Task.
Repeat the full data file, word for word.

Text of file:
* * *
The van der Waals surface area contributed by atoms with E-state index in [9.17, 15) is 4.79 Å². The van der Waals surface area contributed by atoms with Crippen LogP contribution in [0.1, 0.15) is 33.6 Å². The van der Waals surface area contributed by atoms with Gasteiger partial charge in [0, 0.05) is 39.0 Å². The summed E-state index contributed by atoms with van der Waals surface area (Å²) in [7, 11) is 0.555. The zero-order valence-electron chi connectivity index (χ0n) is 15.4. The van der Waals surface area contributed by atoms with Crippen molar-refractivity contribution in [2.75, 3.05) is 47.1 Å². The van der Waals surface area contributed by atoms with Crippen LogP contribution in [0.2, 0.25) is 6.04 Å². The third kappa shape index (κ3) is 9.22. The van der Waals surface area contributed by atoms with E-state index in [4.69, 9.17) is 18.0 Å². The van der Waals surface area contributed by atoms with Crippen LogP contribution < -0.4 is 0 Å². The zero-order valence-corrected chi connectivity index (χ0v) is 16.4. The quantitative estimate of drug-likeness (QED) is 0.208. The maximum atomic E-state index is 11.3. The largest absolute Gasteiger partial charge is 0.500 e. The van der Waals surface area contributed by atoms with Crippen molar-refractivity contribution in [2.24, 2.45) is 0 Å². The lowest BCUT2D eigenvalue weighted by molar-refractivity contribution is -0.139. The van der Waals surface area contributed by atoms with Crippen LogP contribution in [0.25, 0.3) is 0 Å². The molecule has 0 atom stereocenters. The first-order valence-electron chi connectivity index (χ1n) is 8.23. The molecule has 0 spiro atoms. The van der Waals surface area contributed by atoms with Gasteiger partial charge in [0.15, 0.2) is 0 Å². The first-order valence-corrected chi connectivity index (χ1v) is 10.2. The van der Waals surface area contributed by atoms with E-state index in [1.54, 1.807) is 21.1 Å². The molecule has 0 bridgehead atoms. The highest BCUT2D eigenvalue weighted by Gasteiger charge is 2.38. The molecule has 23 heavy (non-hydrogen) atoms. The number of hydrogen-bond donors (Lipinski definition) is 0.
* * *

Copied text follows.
The van der Waals surface area contributed by atoms with E-state index in [9.17, 15) is 4.79 Å². The van der Waals surface area contributed by atoms with Crippen LogP contribution in [0.1, 0.15) is 33.6 Å². The van der Waals surface area contributed by atoms with Gasteiger partial charge in [0, 0.05) is 39.0 Å². The summed E-state index contributed by atoms with van der Waals surface area (Å²) in [7, 11) is 0.555. The zero-order valence-electron chi connectivity index (χ0n) is 15.4. The van der Waals surface area contributed by atoms with Crippen molar-refractivity contribution in [2.75, 3.05) is 47.1 Å². The van der Waals surface area contributed by atoms with Crippen LogP contribution in [0.2, 0.25) is 6.04 Å². The third kappa shape index (κ3) is 9.22. The van der Waals surface area contributed by atoms with E-state index in [4.69, 9.17) is 18.0 Å². The van der Waals surface area contributed by atoms with Crippen LogP contribution < -0.4 is 0 Å². The zero-order valence-corrected chi connectivity index (χ0v) is 16.4. The quantitative estimate of drug-likeness (QED) is 0.208. The maximum atomic E-state index is 11.3. The largest absolute Gasteiger partial charge is 0.500 e. The van der Waals surface area contributed by atoms with Crippen molar-refractivity contribution in [2.24, 2.45) is 0 Å². The lowest BCUT2D eigenvalue weighted by molar-refractivity contribution is -0.139. The van der Waals surface area contributed by atoms with Crippen LogP contribution in [0.25, 0.3) is 0 Å². The molecule has 0 atom stereocenters. The first-order valence-electron chi connectivity index (χ1n) is 8.23. The molecule has 0 spiro atoms. The van der Waals surface area contributed by atoms with Gasteiger partial charge in [0.15, 0.2) is 0 Å². The first-order valence-corrected chi connectivity index (χ1v) is 10.2. The van der Waals surface area contributed by atoms with E-state index in [1.54, 1.807) is 21.1 Å². The molecule has 0 bridgehead atoms. The highest BCUT2D eigenvalue weighted by Gasteiger charge is 2.38. The molecule has 23 heavy (non-hydrogen) atoms. The number of hydrogen-bond donors (Lipinski definition) is 0.